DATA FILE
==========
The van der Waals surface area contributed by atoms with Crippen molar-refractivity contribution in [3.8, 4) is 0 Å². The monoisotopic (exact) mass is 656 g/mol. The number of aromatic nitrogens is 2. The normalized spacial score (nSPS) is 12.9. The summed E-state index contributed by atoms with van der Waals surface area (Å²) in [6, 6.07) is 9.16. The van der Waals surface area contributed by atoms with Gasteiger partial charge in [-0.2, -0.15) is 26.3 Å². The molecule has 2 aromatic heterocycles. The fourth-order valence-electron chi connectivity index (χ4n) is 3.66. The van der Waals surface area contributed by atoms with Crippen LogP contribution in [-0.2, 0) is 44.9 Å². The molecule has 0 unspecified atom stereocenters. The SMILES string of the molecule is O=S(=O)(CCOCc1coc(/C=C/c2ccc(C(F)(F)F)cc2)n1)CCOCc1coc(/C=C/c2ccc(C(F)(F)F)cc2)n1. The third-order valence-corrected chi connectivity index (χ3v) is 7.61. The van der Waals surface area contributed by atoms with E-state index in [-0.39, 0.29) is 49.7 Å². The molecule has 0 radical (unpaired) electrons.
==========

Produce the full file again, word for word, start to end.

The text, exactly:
The van der Waals surface area contributed by atoms with Crippen molar-refractivity contribution in [3.8, 4) is 0 Å². The monoisotopic (exact) mass is 656 g/mol. The number of aromatic nitrogens is 2. The normalized spacial score (nSPS) is 12.9. The summed E-state index contributed by atoms with van der Waals surface area (Å²) in [6, 6.07) is 9.16. The van der Waals surface area contributed by atoms with Gasteiger partial charge in [-0.2, -0.15) is 26.3 Å². The molecule has 2 aromatic heterocycles. The fourth-order valence-electron chi connectivity index (χ4n) is 3.66. The van der Waals surface area contributed by atoms with Crippen LogP contribution in [-0.2, 0) is 44.9 Å². The molecule has 0 unspecified atom stereocenters. The SMILES string of the molecule is O=S(=O)(CCOCc1coc(/C=C/c2ccc(C(F)(F)F)cc2)n1)CCOCc1coc(/C=C/c2ccc(C(F)(F)F)cc2)n1. The third-order valence-corrected chi connectivity index (χ3v) is 7.61. The van der Waals surface area contributed by atoms with E-state index in [-0.39, 0.29) is 49.7 Å². The molecule has 0 radical (unpaired) electrons.